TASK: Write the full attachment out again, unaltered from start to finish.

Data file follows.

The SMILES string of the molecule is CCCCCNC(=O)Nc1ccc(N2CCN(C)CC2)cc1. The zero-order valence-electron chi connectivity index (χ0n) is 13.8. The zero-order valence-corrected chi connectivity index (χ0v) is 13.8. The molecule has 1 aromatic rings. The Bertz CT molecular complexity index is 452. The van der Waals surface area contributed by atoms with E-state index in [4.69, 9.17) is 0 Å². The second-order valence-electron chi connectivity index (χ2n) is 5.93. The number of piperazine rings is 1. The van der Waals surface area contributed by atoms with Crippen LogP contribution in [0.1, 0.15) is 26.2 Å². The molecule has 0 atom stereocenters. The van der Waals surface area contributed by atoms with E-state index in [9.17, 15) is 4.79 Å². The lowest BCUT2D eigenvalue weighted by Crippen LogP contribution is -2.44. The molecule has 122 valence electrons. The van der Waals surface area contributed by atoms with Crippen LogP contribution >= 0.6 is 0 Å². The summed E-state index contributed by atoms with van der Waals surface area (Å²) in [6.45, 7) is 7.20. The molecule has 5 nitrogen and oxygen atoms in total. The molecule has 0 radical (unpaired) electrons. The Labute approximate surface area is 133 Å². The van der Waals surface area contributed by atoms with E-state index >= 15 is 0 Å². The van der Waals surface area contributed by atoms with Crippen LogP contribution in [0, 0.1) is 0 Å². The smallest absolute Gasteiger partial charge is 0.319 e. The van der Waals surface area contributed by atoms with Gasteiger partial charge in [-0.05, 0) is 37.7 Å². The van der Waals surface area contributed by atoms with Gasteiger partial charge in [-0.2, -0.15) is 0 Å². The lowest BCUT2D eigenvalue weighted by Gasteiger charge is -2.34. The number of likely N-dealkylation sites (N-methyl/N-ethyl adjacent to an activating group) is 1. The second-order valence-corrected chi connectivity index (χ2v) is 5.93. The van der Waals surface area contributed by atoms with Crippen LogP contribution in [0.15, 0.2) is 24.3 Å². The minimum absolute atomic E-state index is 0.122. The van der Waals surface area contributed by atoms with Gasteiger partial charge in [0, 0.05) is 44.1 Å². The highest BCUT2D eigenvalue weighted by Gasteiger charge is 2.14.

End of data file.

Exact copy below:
The SMILES string of the molecule is CCCCCNC(=O)Nc1ccc(N2CCN(C)CC2)cc1. The zero-order valence-electron chi connectivity index (χ0n) is 13.8. The zero-order valence-corrected chi connectivity index (χ0v) is 13.8. The molecule has 1 aromatic rings. The Bertz CT molecular complexity index is 452. The van der Waals surface area contributed by atoms with E-state index in [4.69, 9.17) is 0 Å². The second-order valence-electron chi connectivity index (χ2n) is 5.93. The number of piperazine rings is 1. The van der Waals surface area contributed by atoms with Crippen LogP contribution in [0.1, 0.15) is 26.2 Å². The molecule has 0 atom stereocenters. The van der Waals surface area contributed by atoms with E-state index in [9.17, 15) is 4.79 Å². The lowest BCUT2D eigenvalue weighted by Crippen LogP contribution is -2.44. The molecule has 122 valence electrons. The van der Waals surface area contributed by atoms with Crippen LogP contribution >= 0.6 is 0 Å². The summed E-state index contributed by atoms with van der Waals surface area (Å²) in [6.45, 7) is 7.20. The molecule has 5 nitrogen and oxygen atoms in total. The molecule has 0 radical (unpaired) electrons. The Labute approximate surface area is 133 Å². The van der Waals surface area contributed by atoms with E-state index >= 15 is 0 Å². The van der Waals surface area contributed by atoms with Crippen LogP contribution in [0, 0.1) is 0 Å². The smallest absolute Gasteiger partial charge is 0.319 e. The van der Waals surface area contributed by atoms with Gasteiger partial charge in [-0.05, 0) is 37.7 Å². The van der Waals surface area contributed by atoms with Gasteiger partial charge in [-0.2, -0.15) is 0 Å². The lowest BCUT2D eigenvalue weighted by Gasteiger charge is -2.34. The number of likely N-dealkylation sites (N-methyl/N-ethyl adjacent to an activating group) is 1. The second-order valence-corrected chi connectivity index (χ2v) is 5.93. The van der Waals surface area contributed by atoms with Crippen LogP contribution in [0.15, 0.2) is 24.3 Å². The minimum absolute atomic E-state index is 0.122. The van der Waals surface area contributed by atoms with Gasteiger partial charge in [0, 0.05) is 44.1 Å². The highest BCUT2D eigenvalue weighted by Gasteiger charge is 2.14.